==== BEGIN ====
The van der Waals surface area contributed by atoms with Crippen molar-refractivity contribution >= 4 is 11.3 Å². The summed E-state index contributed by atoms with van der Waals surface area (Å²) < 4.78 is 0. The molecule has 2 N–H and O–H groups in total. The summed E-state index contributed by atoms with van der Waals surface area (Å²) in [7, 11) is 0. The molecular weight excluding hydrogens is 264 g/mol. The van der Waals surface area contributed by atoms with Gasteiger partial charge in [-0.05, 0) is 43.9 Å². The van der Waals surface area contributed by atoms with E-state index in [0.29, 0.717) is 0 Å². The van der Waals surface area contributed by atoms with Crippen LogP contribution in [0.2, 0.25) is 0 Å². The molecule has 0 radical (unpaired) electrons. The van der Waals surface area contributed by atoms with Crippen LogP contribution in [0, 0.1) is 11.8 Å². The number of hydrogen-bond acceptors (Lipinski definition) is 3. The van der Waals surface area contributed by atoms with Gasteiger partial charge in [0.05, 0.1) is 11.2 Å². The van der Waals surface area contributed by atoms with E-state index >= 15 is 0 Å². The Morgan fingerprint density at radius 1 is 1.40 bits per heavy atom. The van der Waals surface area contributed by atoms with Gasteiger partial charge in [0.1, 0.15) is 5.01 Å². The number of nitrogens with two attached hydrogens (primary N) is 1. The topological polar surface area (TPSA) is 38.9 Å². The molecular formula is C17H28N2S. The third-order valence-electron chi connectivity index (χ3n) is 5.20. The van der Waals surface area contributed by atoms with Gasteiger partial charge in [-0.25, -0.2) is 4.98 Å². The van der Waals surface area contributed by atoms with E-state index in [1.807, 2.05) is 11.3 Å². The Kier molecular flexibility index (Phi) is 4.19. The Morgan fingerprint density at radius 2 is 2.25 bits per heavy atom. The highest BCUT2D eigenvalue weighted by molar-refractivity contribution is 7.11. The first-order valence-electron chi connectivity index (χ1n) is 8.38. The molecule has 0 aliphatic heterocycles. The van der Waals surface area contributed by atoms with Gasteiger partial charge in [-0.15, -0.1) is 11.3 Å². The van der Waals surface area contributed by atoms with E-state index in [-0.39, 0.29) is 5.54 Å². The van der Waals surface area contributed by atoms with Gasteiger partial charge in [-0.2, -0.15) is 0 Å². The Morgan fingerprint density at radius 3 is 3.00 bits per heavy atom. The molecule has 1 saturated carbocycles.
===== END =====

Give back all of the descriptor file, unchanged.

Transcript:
The van der Waals surface area contributed by atoms with Crippen molar-refractivity contribution >= 4 is 11.3 Å². The summed E-state index contributed by atoms with van der Waals surface area (Å²) < 4.78 is 0. The molecule has 2 N–H and O–H groups in total. The summed E-state index contributed by atoms with van der Waals surface area (Å²) in [7, 11) is 0. The molecular weight excluding hydrogens is 264 g/mol. The van der Waals surface area contributed by atoms with Gasteiger partial charge in [-0.05, 0) is 43.9 Å². The van der Waals surface area contributed by atoms with E-state index in [0.29, 0.717) is 0 Å². The van der Waals surface area contributed by atoms with Crippen LogP contribution in [0.2, 0.25) is 0 Å². The molecule has 0 radical (unpaired) electrons. The van der Waals surface area contributed by atoms with Crippen LogP contribution in [0, 0.1) is 11.8 Å². The number of hydrogen-bond acceptors (Lipinski definition) is 3. The van der Waals surface area contributed by atoms with Gasteiger partial charge in [0.05, 0.1) is 11.2 Å². The van der Waals surface area contributed by atoms with E-state index >= 15 is 0 Å². The Morgan fingerprint density at radius 1 is 1.40 bits per heavy atom. The van der Waals surface area contributed by atoms with Gasteiger partial charge in [0.1, 0.15) is 5.01 Å². The number of nitrogens with two attached hydrogens (primary N) is 1. The topological polar surface area (TPSA) is 38.9 Å². The molecular formula is C17H28N2S. The third-order valence-electron chi connectivity index (χ3n) is 5.20. The van der Waals surface area contributed by atoms with Gasteiger partial charge in [-0.25, -0.2) is 4.98 Å². The van der Waals surface area contributed by atoms with E-state index in [1.807, 2.05) is 11.3 Å². The Kier molecular flexibility index (Phi) is 4.19. The Morgan fingerprint density at radius 2 is 2.25 bits per heavy atom. The highest BCUT2D eigenvalue weighted by molar-refractivity contribution is 7.11. The first-order valence-electron chi connectivity index (χ1n) is 8.38. The molecule has 0 aliphatic heterocycles. The van der Waals surface area contributed by atoms with Gasteiger partial charge in [-0.15, -0.1) is 11.3 Å². The van der Waals surface area contributed by atoms with E-state index in [-0.39, 0.29) is 5.54 Å². The van der Waals surface area contributed by atoms with Gasteiger partial charge in [-0.2, -0.15) is 0 Å². The Morgan fingerprint density at radius 3 is 3.00 bits per heavy atom. The molecule has 1 saturated carbocycles.